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Archive for April, 2008

A few weeks ago we noted that high prices for industrially-produced food might be a good thing if you wanted people to buy more organics. Even the New York Times came to the same conclusion.

But not so fast, says Tom Philpott over at Grist.org.

Philpott worries that, as supermarket prices for conventional goods rise, people on low incomes will turn to fast food outlets before they turn to organics.

The reality, he says, is that fast food operators “can likely absorb higher input prices and still churn out crap.”

So what should we do? Says Philpott:

The answer, it seems to me, is not just to hope that expensive industrial food drives people toward equally expensive sustainable food. It’s to make sustainable food more broadly accessible and affordable.

As an example of the kind of action he’d like to see, Philpott points to recent legislation in Washington state that encourages schools and food-banks to use locally produced food, even if cheaper food can be imported from elsewhere.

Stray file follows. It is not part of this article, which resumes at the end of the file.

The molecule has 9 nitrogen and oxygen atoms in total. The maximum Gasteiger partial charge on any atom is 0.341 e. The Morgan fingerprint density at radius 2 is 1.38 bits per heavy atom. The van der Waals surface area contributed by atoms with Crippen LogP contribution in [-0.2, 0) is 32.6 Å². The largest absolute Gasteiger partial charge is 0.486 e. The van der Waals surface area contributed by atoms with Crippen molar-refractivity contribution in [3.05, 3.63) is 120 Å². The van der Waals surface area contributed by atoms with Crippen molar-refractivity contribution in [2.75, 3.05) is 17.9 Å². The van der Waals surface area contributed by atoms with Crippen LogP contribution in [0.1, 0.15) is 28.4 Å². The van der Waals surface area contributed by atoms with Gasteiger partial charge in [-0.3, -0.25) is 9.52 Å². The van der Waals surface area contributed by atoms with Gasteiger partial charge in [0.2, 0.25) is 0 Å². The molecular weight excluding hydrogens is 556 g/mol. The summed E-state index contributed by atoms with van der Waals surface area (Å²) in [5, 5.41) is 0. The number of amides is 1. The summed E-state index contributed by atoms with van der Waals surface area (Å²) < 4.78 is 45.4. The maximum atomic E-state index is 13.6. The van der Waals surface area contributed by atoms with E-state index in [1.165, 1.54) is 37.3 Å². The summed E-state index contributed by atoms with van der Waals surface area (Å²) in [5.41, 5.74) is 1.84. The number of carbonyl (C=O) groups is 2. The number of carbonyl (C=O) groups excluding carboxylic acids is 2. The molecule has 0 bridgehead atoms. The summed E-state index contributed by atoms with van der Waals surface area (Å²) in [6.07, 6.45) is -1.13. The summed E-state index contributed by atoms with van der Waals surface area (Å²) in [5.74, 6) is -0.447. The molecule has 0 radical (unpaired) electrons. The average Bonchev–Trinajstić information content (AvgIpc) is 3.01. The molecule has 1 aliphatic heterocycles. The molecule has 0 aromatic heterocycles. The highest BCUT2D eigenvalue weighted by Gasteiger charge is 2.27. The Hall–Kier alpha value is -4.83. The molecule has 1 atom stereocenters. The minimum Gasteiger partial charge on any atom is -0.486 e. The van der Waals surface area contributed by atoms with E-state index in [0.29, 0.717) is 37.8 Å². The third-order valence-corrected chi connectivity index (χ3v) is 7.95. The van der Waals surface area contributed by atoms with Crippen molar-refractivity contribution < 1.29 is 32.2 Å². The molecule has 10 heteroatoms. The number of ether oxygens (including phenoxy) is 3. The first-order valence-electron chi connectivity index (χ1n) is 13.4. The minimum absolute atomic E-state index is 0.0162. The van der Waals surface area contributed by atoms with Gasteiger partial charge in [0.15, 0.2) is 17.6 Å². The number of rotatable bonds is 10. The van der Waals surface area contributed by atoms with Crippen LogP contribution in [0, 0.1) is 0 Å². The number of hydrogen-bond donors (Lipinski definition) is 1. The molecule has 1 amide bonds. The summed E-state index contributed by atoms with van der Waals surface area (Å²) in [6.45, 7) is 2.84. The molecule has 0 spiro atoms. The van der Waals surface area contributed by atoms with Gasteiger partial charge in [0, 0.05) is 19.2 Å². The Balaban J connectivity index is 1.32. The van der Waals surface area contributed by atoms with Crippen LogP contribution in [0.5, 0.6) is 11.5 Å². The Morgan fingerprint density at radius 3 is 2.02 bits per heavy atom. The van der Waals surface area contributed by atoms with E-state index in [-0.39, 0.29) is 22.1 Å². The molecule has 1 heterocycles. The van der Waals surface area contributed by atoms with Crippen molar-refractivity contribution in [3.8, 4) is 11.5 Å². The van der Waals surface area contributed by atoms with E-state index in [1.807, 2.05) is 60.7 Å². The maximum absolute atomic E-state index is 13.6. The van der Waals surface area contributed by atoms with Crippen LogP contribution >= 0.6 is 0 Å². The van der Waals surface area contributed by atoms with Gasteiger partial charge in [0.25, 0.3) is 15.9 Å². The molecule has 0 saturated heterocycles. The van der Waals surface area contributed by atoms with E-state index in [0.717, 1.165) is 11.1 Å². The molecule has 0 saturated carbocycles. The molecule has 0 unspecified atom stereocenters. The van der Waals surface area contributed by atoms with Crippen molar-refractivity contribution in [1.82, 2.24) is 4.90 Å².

One response to Philpott’s article comes from an agronomist, ‘Pollencruncher.’ He argues that with organics you are buying a better product, so price parity should be less of an issue — and yet thanks to public perception price parity has always been seen as necessary for organic food to be widely adopted.

But now, “We in the Organic community have met the desired goal of Parity prices for the first time in decades,” Pollencruncher observes. Couple that with the better nutrition you get from organics and you have a rationale for not being so pessimistic about what people on lower incomes will do.

Perhaps what people also need, in concert with the kind of policy action Philpott advocates, is better education in health and diet, so they can be better-informed when they weigh the financial costs of any food choice against the likely benefits and risks to their health of eating that food.

That would require, of course, disseminating messages that run counter to the best interests of very large and very influential agribusinesses. But when there’s no voice to counter advertising relentlessly selling cheap but nutritionally-empty food, too many of our collective decisions are likely to run counter to our collective best interests.

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It may be hard to believe, but some 35,000 homeowners’ associations in California alone ban clotheslines.